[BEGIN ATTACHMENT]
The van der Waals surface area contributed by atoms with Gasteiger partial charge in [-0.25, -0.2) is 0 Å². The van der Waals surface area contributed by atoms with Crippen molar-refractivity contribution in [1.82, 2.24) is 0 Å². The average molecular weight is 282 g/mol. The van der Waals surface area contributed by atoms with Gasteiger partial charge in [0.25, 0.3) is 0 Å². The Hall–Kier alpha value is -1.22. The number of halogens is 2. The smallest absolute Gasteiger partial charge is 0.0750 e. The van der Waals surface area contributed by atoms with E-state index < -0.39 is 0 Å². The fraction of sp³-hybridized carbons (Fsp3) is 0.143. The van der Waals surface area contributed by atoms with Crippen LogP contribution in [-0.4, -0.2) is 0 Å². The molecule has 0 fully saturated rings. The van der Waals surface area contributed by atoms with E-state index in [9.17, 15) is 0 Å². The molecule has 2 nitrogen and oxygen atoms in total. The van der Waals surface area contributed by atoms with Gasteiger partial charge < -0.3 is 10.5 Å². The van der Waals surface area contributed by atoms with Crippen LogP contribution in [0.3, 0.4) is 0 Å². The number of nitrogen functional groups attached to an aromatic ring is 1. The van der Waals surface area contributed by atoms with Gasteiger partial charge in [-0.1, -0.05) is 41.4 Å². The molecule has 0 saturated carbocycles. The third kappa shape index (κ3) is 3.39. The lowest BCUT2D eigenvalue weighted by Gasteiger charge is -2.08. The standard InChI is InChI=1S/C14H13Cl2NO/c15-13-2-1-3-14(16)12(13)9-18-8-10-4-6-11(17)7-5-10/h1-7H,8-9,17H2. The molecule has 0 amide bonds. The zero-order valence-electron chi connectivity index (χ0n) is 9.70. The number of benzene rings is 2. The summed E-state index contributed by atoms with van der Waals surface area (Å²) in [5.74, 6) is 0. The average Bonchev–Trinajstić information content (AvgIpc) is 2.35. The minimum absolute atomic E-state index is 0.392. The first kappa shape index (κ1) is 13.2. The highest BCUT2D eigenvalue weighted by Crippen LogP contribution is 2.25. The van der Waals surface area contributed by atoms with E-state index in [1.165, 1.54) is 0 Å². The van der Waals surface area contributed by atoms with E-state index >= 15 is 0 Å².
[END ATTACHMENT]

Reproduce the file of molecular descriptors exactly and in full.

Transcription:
The van der Waals surface area contributed by atoms with Gasteiger partial charge in [-0.25, -0.2) is 0 Å². The van der Waals surface area contributed by atoms with Crippen molar-refractivity contribution in [1.82, 2.24) is 0 Å². The average molecular weight is 282 g/mol. The van der Waals surface area contributed by atoms with Gasteiger partial charge in [0.25, 0.3) is 0 Å². The Hall–Kier alpha value is -1.22. The number of halogens is 2. The smallest absolute Gasteiger partial charge is 0.0750 e. The van der Waals surface area contributed by atoms with E-state index < -0.39 is 0 Å². The fraction of sp³-hybridized carbons (Fsp3) is 0.143. The van der Waals surface area contributed by atoms with Crippen LogP contribution in [-0.4, -0.2) is 0 Å². The molecule has 0 fully saturated rings. The van der Waals surface area contributed by atoms with E-state index in [9.17, 15) is 0 Å². The molecule has 2 nitrogen and oxygen atoms in total. The van der Waals surface area contributed by atoms with Gasteiger partial charge < -0.3 is 10.5 Å². The van der Waals surface area contributed by atoms with Crippen LogP contribution in [0.3, 0.4) is 0 Å². The number of nitrogen functional groups attached to an aromatic ring is 1. The van der Waals surface area contributed by atoms with Gasteiger partial charge in [-0.1, -0.05) is 41.4 Å². The molecule has 0 saturated carbocycles. The third kappa shape index (κ3) is 3.39. The lowest BCUT2D eigenvalue weighted by Gasteiger charge is -2.08. The standard InChI is InChI=1S/C14H13Cl2NO/c15-13-2-1-3-14(16)12(13)9-18-8-10-4-6-11(17)7-5-10/h1-7H,8-9,17H2. The molecule has 0 amide bonds. The zero-order valence-electron chi connectivity index (χ0n) is 9.70. The number of benzene rings is 2. The summed E-state index contributed by atoms with van der Waals surface area (Å²) in [5.74, 6) is 0. The average Bonchev–Trinajstić information content (AvgIpc) is 2.35. The minimum absolute atomic E-state index is 0.392. The first kappa shape index (κ1) is 13.2. The highest BCUT2D eigenvalue weighted by Crippen LogP contribution is 2.25. The van der Waals surface area contributed by atoms with E-state index in [1.165, 1.54) is 0 Å². The van der Waals surface area contributed by atoms with E-state index >= 15 is 0 Å².